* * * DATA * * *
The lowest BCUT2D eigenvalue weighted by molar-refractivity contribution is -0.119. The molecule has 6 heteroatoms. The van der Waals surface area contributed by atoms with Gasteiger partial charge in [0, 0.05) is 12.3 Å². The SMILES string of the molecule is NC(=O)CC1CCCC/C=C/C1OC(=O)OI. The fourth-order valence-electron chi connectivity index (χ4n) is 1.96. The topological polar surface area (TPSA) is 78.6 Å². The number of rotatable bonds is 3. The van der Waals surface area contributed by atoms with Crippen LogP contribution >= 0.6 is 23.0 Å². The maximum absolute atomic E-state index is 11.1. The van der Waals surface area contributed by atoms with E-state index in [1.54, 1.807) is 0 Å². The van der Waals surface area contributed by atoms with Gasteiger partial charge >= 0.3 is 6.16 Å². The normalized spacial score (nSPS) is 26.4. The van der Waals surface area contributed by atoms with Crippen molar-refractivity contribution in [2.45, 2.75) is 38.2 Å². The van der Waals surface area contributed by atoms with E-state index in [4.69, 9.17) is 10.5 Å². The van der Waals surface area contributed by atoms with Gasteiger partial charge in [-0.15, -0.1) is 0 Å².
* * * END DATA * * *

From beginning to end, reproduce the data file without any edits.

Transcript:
The lowest BCUT2D eigenvalue weighted by molar-refractivity contribution is -0.119. The molecule has 6 heteroatoms. The van der Waals surface area contributed by atoms with Gasteiger partial charge in [0, 0.05) is 12.3 Å². The SMILES string of the molecule is NC(=O)CC1CCCC/C=C/C1OC(=O)OI. The fourth-order valence-electron chi connectivity index (χ4n) is 1.96. The topological polar surface area (TPSA) is 78.6 Å². The number of rotatable bonds is 3. The van der Waals surface area contributed by atoms with Crippen LogP contribution >= 0.6 is 23.0 Å². The maximum absolute atomic E-state index is 11.1. The van der Waals surface area contributed by atoms with E-state index in [1.54, 1.807) is 0 Å². The van der Waals surface area contributed by atoms with Gasteiger partial charge >= 0.3 is 6.16 Å². The normalized spacial score (nSPS) is 26.4. The van der Waals surface area contributed by atoms with Crippen molar-refractivity contribution in [2.45, 2.75) is 38.2 Å². The van der Waals surface area contributed by atoms with E-state index in [4.69, 9.17) is 10.5 Å². The van der Waals surface area contributed by atoms with Gasteiger partial charge in [-0.15, -0.1) is 0 Å².